Connecting directly with the consumer
Under lockdown, direct to consumer has been a marketing channel that has seemingly, for many brands, emerged out of necessity. But it’s one that has the power to shift Beavertown’s entire strategy as Plant explained: “[our web shop] went from a little cottage industry into what is now a pretty tight, industrial outfit, and is our second biggest income, pretty much, behind the grocers.”
For Beavertown, the DTC offering on its web shop has been, says Plant, “a real revelation.” Prior to lockdown, a team of two ran the shop; there are now eight people running its day-to-day operations. And it’s seen phenomenal growth, as Plant adds, “it’s grown 1,000% per week, if not over. It’s been mad!”
Rainsford elaborates on how, while the growth of DTC has been a moment of excitement for the brand, it has also been one in which the business has had “to refocus and quickly scale the channel to cope with demand.” As Plant adds, “everybody’s still gasping for a drink.”
Plant shares the “symbiotic relationship” that the brand has found itself in with beer lovers in the UK and he values the connection this new online channel has created. “For us as a brand that means that we’ve got direct contact to [the consumer] which is everything that we want,” he adds. But as the buying habits of the public changes, perhaps for the long-term, he says, “for us the biggest learning is how do we maintain what we’ve found, what we’ve unearthed?”
Innovation under lockdown
Whilst lockdown has been anything other than smooth sailing for businesses and individuals alike, what it is demonstrating is that innovation and creativity are still at the heart of running a successful company. “We haven’t sat back and thought crumbs let’s tighten things up,” says Plant. “If anything, we’ve got louder and are doing more,” adds Rainsford.
Instead, what the brand has tried to do, Plant explains, is “really taking people on a proper Beavertown journey. Obviously built on beer but then so much more around it.” Rainsford puts it as “brand shifting from advertisers to content producers,” something Beavertown have embraced with their own marketing activity under lockdown. “Our key value is about creating conversation,” Plant adds.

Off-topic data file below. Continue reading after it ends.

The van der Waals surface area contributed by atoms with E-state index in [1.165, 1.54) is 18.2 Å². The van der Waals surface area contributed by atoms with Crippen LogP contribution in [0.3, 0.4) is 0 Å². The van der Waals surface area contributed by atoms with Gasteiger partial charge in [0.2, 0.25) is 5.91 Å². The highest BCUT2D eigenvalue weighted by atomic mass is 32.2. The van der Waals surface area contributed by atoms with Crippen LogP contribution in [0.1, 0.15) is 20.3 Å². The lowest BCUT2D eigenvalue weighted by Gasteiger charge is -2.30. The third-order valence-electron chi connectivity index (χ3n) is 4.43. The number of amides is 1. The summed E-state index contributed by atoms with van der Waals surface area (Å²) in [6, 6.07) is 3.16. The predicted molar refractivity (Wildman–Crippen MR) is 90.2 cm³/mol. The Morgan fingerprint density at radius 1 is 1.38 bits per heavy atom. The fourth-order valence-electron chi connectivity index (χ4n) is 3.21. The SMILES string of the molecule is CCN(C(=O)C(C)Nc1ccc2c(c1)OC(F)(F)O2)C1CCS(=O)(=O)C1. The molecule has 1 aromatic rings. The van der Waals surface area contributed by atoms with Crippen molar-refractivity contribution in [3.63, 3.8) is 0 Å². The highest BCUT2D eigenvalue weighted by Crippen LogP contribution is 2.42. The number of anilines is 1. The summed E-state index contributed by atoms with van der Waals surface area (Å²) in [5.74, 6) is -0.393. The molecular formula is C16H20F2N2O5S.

The brand’s marketing has diversified into new offerings, from a weekly newsletter to Instagram sessions on Fridays, live gigs and tasting evenings. “[We’re] making the positives out of the moments that we’ve got,” says Plant of the activity. Beavertown is also part of the Covid Arms, a virtual pub that broke Guinness World Records earlier in lockdown for having over 6,000 people in one night at the ‘pub’. Profits from the events have been going to the National Emergencies Trust and the Trussell Trust - Beavertown works with the trust’s arm in Tottenham.
Alongside diversifying the brand’s marketing activity, the business has also launched two new beers under lockdown. The first was Nanobot, a 2.8% “super crushable” session IPA, a launch that had been in the pipeline pre-lockdown. The second was Staycation, a one-off beer that, says Plant, is “about celebrating having a vacation in the UK at home.” All profits from Staycation are going to the Trussell Trust.
“It’s been about trying to find the positives and keeping people positively engaged with what we’re doing,” explains Plant. But while he is excited by much of the work the business is doing, he adds, that, ultimately, “our brand has been built on the bar so we can’t wait for the pubs and the bars to open again.”